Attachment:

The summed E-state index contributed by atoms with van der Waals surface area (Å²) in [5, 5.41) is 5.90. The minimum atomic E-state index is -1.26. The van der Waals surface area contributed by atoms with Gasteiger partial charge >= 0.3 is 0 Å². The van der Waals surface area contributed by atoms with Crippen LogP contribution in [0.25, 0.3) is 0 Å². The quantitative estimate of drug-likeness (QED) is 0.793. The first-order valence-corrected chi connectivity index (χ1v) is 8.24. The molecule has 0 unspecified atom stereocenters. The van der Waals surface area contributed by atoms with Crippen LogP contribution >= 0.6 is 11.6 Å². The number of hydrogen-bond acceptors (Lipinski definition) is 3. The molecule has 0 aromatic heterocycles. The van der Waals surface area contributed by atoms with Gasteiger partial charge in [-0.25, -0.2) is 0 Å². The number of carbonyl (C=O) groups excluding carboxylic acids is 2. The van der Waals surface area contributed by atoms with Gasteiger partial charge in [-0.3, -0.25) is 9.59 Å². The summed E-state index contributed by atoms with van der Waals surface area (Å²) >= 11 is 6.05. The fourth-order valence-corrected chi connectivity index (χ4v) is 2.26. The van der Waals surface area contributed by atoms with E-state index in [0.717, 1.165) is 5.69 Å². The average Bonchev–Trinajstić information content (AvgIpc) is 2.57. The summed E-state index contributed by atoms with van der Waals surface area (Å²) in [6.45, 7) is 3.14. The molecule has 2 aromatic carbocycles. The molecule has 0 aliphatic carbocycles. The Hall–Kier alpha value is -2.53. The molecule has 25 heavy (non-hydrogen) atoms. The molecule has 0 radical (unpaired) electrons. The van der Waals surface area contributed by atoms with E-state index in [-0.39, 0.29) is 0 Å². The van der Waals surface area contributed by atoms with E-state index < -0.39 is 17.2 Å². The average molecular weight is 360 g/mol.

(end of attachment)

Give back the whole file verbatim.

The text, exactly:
The summed E-state index contributed by atoms with van der Waals surface area (Å²) in [5, 5.41) is 5.90. The minimum atomic E-state index is -1.26. The van der Waals surface area contributed by atoms with Gasteiger partial charge >= 0.3 is 0 Å². The van der Waals surface area contributed by atoms with Crippen LogP contribution in [0.25, 0.3) is 0 Å². The quantitative estimate of drug-likeness (QED) is 0.793. The first-order valence-corrected chi connectivity index (χ1v) is 8.24. The molecule has 0 unspecified atom stereocenters. The van der Waals surface area contributed by atoms with Crippen LogP contribution >= 0.6 is 11.6 Å². The number of hydrogen-bond acceptors (Lipinski definition) is 3. The molecule has 0 aromatic heterocycles. The van der Waals surface area contributed by atoms with Gasteiger partial charge in [-0.25, -0.2) is 0 Å². The number of carbonyl (C=O) groups excluding carboxylic acids is 2. The van der Waals surface area contributed by atoms with Gasteiger partial charge in [-0.3, -0.25) is 9.59 Å². The summed E-state index contributed by atoms with van der Waals surface area (Å²) >= 11 is 6.05. The fourth-order valence-corrected chi connectivity index (χ4v) is 2.26. The van der Waals surface area contributed by atoms with E-state index in [0.717, 1.165) is 5.69 Å². The average Bonchev–Trinajstić information content (AvgIpc) is 2.57. The summed E-state index contributed by atoms with van der Waals surface area (Å²) in [6.45, 7) is 3.14. The molecule has 2 aromatic carbocycles. The molecule has 0 aliphatic carbocycles. The Hall–Kier alpha value is -2.53. The molecule has 25 heavy (non-hydrogen) atoms. The molecule has 0 radical (unpaired) electrons. The van der Waals surface area contributed by atoms with E-state index in [-0.39, 0.29) is 0 Å². The van der Waals surface area contributed by atoms with E-state index < -0.39 is 17.2 Å². The average molecular weight is 360 g/mol.